PAST WEEK'S NEWS (JUNE 19 – JUNE  23, 2023)

The Wagner Group, a Russian private military contractor, initiated a rebellion against the government, alleging that the Russian military attacked their camp and killed fighters. The leader, Prigozhin, threatened retaliation and claimed his forces entered the Rostov region. The Russian authorities denied involvement, opening a criminal case against Prigozhin for inciting rebellion and urging Wagner fighters to detain him. However, Prigozhin announced a turnaround the next day, stating an agreement with the government to prevent bloodshed and investigate the incident. The rebellion challenged Putin's power and highlighted concerns about private military contractors' role and accountability in Russia and abroad.

The heads of the Federal Deposit Insurance Corporation (FDIC) and the Federal Reserve are considering making the capital rules stricter for banks with over $100 billion in assets. Three such banks failed recently and dragged the whole industry down, showing that banks of this size can cause financial stability problems due to both external and internal pressures. While some rules might apply to smaller banks, the majority of the new requirements will likely be for the largest global banks. In response, the banking industry, represented by the Financial Services Forum, says that it is concerned that strict requirements could limit lending and hurt the overall economy. The balance between stability and growth is a question the FIDC has to answer for the economy, as stricter lending will destroy more business than it should.  



The global stock markets ended the week lower amid rising concerns over slowing economies, interest rate hikes, and geopolitical tensions. The HANG SENG index suffered the biggest loss of -5.47% as disappointing tourism data pointed towards a weak economic recovery and slow government stimulus. The Nikkei 225 also dropped by -2.92% as Japan struggled with softening economic data and slowing global growth. The SHANGHAI SSE declined by -2.24% as China cut its key lending rates to support its economic recovery.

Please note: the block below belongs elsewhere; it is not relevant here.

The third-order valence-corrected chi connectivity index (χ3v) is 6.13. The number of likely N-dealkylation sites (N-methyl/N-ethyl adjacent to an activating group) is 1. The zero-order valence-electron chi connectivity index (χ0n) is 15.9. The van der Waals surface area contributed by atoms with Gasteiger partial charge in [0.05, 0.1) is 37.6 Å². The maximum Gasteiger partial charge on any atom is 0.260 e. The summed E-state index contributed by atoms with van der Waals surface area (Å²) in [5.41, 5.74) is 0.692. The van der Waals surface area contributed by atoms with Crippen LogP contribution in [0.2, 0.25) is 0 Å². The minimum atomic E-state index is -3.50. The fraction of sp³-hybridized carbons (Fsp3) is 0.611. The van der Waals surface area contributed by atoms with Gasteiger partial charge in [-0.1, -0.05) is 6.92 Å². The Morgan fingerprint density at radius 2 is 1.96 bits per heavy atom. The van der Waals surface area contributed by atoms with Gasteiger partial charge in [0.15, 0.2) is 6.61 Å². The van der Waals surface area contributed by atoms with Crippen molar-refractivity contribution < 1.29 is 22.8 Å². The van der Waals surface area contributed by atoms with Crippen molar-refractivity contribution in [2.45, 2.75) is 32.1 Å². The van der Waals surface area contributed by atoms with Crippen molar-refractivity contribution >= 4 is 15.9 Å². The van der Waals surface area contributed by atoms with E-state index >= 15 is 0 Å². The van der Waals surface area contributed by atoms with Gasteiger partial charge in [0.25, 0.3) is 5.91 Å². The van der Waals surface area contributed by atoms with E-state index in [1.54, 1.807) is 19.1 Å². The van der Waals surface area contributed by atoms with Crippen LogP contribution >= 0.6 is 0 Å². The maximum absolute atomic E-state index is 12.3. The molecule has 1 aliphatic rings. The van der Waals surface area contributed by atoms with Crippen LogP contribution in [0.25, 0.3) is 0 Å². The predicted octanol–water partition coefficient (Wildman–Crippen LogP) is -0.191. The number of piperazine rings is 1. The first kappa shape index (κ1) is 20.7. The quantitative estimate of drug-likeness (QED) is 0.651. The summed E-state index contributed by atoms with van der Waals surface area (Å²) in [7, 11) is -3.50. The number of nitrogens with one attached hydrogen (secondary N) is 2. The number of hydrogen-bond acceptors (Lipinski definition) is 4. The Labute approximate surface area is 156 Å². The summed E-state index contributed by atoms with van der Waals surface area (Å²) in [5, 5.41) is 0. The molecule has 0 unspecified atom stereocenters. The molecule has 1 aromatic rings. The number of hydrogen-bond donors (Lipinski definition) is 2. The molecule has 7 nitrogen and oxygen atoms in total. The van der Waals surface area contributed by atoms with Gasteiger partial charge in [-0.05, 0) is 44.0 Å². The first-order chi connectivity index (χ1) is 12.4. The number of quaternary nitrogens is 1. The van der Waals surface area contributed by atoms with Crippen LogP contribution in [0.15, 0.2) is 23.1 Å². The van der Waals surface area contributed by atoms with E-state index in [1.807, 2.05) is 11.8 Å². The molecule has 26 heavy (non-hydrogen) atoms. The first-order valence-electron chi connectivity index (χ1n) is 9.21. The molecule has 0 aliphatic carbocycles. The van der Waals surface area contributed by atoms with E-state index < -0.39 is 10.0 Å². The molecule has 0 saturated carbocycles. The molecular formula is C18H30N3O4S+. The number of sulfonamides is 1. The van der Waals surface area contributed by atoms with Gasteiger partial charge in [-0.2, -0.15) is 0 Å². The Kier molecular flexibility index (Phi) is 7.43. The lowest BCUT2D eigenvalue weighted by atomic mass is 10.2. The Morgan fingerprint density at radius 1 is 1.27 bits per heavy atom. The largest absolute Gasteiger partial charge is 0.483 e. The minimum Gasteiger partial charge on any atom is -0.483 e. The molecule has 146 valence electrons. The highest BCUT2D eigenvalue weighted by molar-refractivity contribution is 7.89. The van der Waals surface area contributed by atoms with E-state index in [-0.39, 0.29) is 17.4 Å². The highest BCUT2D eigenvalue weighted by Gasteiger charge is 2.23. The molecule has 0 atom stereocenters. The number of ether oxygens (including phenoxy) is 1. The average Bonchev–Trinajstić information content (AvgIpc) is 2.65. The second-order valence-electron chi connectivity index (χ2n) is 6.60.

The European markets also closed lower as worsening economic data from participating countries, especially German Manufacturing PMI that went below expectations, as well as Eurozone Manufacturing PMI, which is a sign of a slowing economy. The Bank of England's (BoE) decision to surprise investors with a half percent hike and the Swiss National Bank's quarter basis point hike also affected the European market on a wider scale. The XETRA DAX, CAC 40, and FTSE 100 indices fell by -2.72%, -2.58%, and -2.45%, respectively.

The US markets also ended the week in negative territory as the Federal Reserve signalled that it may raise interest rates sooner than expected to combat inflation, which hit a 13-year high of 5% in May. Fed Chair Powell said “inflation pressures continue to run high, and the process of getting inflation back down to 2% has a long way to go,” suggesting additional action from the Fed in the form of more rate hikes or at the very least holding rates steady for longer. The NASDAQ, S&P 500, and DJIA indices lost -0.96%, -1.09%, and -1.40%, respectively.